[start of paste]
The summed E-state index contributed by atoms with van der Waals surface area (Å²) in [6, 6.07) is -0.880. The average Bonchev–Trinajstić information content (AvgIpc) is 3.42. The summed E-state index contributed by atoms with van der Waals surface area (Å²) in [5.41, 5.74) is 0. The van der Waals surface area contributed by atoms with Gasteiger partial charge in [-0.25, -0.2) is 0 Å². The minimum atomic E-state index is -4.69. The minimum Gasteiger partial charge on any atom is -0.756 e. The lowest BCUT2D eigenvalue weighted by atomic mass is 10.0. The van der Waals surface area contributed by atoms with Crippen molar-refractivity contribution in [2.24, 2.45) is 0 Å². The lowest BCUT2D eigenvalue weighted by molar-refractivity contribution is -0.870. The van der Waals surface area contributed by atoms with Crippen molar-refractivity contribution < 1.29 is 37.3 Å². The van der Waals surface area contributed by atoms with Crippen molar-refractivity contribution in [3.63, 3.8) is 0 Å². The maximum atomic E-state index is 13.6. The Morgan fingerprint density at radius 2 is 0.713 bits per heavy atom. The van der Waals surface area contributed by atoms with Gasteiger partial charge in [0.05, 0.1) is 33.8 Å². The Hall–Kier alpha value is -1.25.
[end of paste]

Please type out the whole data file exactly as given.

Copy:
The summed E-state index contributed by atoms with van der Waals surface area (Å²) in [6, 6.07) is -0.880. The average Bonchev–Trinajstić information content (AvgIpc) is 3.42. The summed E-state index contributed by atoms with van der Waals surface area (Å²) in [5.41, 5.74) is 0. The van der Waals surface area contributed by atoms with Gasteiger partial charge in [-0.25, -0.2) is 0 Å². The minimum atomic E-state index is -4.69. The minimum Gasteiger partial charge on any atom is -0.756 e. The lowest BCUT2D eigenvalue weighted by atomic mass is 10.0. The van der Waals surface area contributed by atoms with Crippen molar-refractivity contribution in [2.24, 2.45) is 0 Å². The lowest BCUT2D eigenvalue weighted by molar-refractivity contribution is -0.870. The van der Waals surface area contributed by atoms with Crippen molar-refractivity contribution < 1.29 is 37.3 Å². The van der Waals surface area contributed by atoms with Crippen molar-refractivity contribution in [3.63, 3.8) is 0 Å². The maximum atomic E-state index is 13.6. The Morgan fingerprint density at radius 2 is 0.713 bits per heavy atom. The van der Waals surface area contributed by atoms with Gasteiger partial charge in [0.05, 0.1) is 33.8 Å². The Hall–Kier alpha value is -1.25.